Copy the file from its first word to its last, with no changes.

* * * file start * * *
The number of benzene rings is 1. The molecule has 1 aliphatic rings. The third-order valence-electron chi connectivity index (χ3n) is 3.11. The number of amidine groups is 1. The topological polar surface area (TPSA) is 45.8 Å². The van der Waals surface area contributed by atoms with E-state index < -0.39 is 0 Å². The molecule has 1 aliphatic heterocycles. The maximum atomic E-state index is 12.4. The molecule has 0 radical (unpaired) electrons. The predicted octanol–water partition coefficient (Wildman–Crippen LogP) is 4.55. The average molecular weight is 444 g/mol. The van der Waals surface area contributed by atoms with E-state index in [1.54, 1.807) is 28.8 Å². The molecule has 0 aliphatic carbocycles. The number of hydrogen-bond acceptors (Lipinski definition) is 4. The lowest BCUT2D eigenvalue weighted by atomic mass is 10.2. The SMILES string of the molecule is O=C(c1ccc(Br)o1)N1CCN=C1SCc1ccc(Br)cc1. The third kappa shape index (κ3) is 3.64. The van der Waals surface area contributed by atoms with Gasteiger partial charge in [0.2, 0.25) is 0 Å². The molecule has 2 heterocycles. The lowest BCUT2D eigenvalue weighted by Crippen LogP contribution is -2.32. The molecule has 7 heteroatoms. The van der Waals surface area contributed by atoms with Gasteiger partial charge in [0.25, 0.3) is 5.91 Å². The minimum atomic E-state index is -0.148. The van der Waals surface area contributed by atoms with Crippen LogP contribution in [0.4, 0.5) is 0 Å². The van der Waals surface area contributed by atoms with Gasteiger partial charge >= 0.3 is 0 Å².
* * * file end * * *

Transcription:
The number of benzene rings is 1. The molecule has 1 aliphatic rings. The third-order valence-electron chi connectivity index (χ3n) is 3.11. The number of amidine groups is 1. The topological polar surface area (TPSA) is 45.8 Å². The van der Waals surface area contributed by atoms with E-state index < -0.39 is 0 Å². The molecule has 1 aliphatic heterocycles. The maximum atomic E-state index is 12.4. The molecule has 0 radical (unpaired) electrons. The predicted octanol–water partition coefficient (Wildman–Crippen LogP) is 4.55. The average molecular weight is 444 g/mol. The van der Waals surface area contributed by atoms with E-state index in [1.54, 1.807) is 28.8 Å². The molecule has 0 aliphatic carbocycles. The number of hydrogen-bond acceptors (Lipinski definition) is 4. The lowest BCUT2D eigenvalue weighted by atomic mass is 10.2. The SMILES string of the molecule is O=C(c1ccc(Br)o1)N1CCN=C1SCc1ccc(Br)cc1. The third kappa shape index (κ3) is 3.64. The van der Waals surface area contributed by atoms with Gasteiger partial charge in [0.2, 0.25) is 0 Å². The molecule has 2 heterocycles. The lowest BCUT2D eigenvalue weighted by Crippen LogP contribution is -2.32. The molecule has 7 heteroatoms. The van der Waals surface area contributed by atoms with Gasteiger partial charge in [0.25, 0.3) is 5.91 Å². The minimum atomic E-state index is -0.148. The van der Waals surface area contributed by atoms with Crippen LogP contribution in [0.4, 0.5) is 0 Å². The van der Waals surface area contributed by atoms with Gasteiger partial charge >= 0.3 is 0 Å².